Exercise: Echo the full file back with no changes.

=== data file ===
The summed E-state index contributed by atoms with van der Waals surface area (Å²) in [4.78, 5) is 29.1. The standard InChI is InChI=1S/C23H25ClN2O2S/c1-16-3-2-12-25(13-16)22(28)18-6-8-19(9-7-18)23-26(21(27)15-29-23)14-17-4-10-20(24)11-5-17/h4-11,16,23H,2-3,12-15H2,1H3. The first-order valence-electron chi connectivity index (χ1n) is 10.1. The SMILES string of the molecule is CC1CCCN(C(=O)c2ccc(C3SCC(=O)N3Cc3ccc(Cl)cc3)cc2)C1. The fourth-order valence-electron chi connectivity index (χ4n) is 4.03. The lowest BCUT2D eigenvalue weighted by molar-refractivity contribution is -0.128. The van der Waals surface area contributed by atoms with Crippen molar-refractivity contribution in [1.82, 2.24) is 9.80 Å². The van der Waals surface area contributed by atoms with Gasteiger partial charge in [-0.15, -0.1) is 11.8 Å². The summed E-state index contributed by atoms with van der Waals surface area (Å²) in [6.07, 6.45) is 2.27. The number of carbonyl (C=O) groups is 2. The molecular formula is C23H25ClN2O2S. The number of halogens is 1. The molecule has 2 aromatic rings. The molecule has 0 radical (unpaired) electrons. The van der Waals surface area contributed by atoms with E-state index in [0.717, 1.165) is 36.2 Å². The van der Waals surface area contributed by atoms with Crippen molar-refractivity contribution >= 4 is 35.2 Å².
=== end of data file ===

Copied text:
The summed E-state index contributed by atoms with van der Waals surface area (Å²) in [4.78, 5) is 29.1. The standard InChI is InChI=1S/C23H25ClN2O2S/c1-16-3-2-12-25(13-16)22(28)18-6-8-19(9-7-18)23-26(21(27)15-29-23)14-17-4-10-20(24)11-5-17/h4-11,16,23H,2-3,12-15H2,1H3. The first-order valence-electron chi connectivity index (χ1n) is 10.1. The SMILES string of the molecule is CC1CCCN(C(=O)c2ccc(C3SCC(=O)N3Cc3ccc(Cl)cc3)cc2)C1. The fourth-order valence-electron chi connectivity index (χ4n) is 4.03. The lowest BCUT2D eigenvalue weighted by molar-refractivity contribution is -0.128. The van der Waals surface area contributed by atoms with Crippen molar-refractivity contribution in [1.82, 2.24) is 9.80 Å². The van der Waals surface area contributed by atoms with Gasteiger partial charge in [-0.15, -0.1) is 11.8 Å². The summed E-state index contributed by atoms with van der Waals surface area (Å²) in [6.07, 6.45) is 2.27. The number of carbonyl (C=O) groups is 2. The molecular formula is C23H25ClN2O2S. The number of halogens is 1. The molecule has 2 aromatic rings. The molecule has 0 radical (unpaired) electrons. The van der Waals surface area contributed by atoms with E-state index in [0.717, 1.165) is 36.2 Å². The van der Waals surface area contributed by atoms with Crippen molar-refractivity contribution >= 4 is 35.2 Å².